Emilia Wickstead

As the royal babywatch enters what are presumably its final days (or even hours) I admit: I cannot wait for the Royal Windsor baby to be born – not because I’m actually panting to see said heir, but because hopefully it will stop the flood of emails I get every morning heralding yet another fancy baby product. Now, I get that this seems an extraordinary opportunity for the high-end baby market, which is currently one of the fastest growing segments of the high-end fashion market, with brands from Dolce & Gabbana to Gucci, Burberry, and Fendi launching kidswear. I get that the Duchess of Cambridge is one of the most influential figures around when it comes to moving product. But what I don’t get is why everyone thinks she is going to move really expensive product.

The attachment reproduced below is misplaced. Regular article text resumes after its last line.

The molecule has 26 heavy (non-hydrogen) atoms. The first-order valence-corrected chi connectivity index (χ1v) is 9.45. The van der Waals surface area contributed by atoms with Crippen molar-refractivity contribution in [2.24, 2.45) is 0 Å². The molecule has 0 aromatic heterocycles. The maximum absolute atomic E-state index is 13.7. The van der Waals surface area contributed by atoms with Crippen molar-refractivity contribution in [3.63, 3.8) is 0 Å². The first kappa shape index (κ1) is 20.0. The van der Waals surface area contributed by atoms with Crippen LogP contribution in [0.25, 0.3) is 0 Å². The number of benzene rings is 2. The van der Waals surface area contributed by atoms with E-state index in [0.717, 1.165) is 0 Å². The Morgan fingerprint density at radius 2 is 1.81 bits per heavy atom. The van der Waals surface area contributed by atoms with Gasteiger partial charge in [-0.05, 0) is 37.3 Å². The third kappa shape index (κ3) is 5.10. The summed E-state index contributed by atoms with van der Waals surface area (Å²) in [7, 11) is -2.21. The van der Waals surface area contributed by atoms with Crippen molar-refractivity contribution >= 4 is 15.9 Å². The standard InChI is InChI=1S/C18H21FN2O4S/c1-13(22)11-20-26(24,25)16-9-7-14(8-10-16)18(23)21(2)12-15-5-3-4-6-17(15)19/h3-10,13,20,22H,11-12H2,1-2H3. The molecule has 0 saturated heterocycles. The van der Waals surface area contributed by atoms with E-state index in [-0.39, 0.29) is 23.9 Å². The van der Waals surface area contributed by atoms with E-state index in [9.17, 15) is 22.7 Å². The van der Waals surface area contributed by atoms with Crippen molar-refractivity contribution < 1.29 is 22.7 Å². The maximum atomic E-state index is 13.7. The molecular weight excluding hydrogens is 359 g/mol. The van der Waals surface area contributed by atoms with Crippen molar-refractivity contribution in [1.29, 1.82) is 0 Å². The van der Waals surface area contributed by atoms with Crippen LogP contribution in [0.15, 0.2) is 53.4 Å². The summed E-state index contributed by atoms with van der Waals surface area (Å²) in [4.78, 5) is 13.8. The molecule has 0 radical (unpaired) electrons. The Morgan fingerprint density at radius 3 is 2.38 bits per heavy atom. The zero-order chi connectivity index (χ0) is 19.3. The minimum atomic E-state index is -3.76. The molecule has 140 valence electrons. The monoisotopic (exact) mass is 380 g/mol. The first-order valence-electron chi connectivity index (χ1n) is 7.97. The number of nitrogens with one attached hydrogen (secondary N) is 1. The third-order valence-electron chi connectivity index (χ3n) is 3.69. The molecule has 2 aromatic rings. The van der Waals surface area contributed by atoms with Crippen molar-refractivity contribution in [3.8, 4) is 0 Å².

Yesterday Emilia Wickstead, the woman who has been one of the more consistent, and under-the-radar crafters of Samantha Cameron’s image as British First Lady, turned up in my office. She was in town to meet Bergdorf Goodman, with an eye toward breaking the market overseas. So far, so typical for any UK designer with ambitions to extend her association with global power players. But interestingly she had some atypical ideas for how to do it.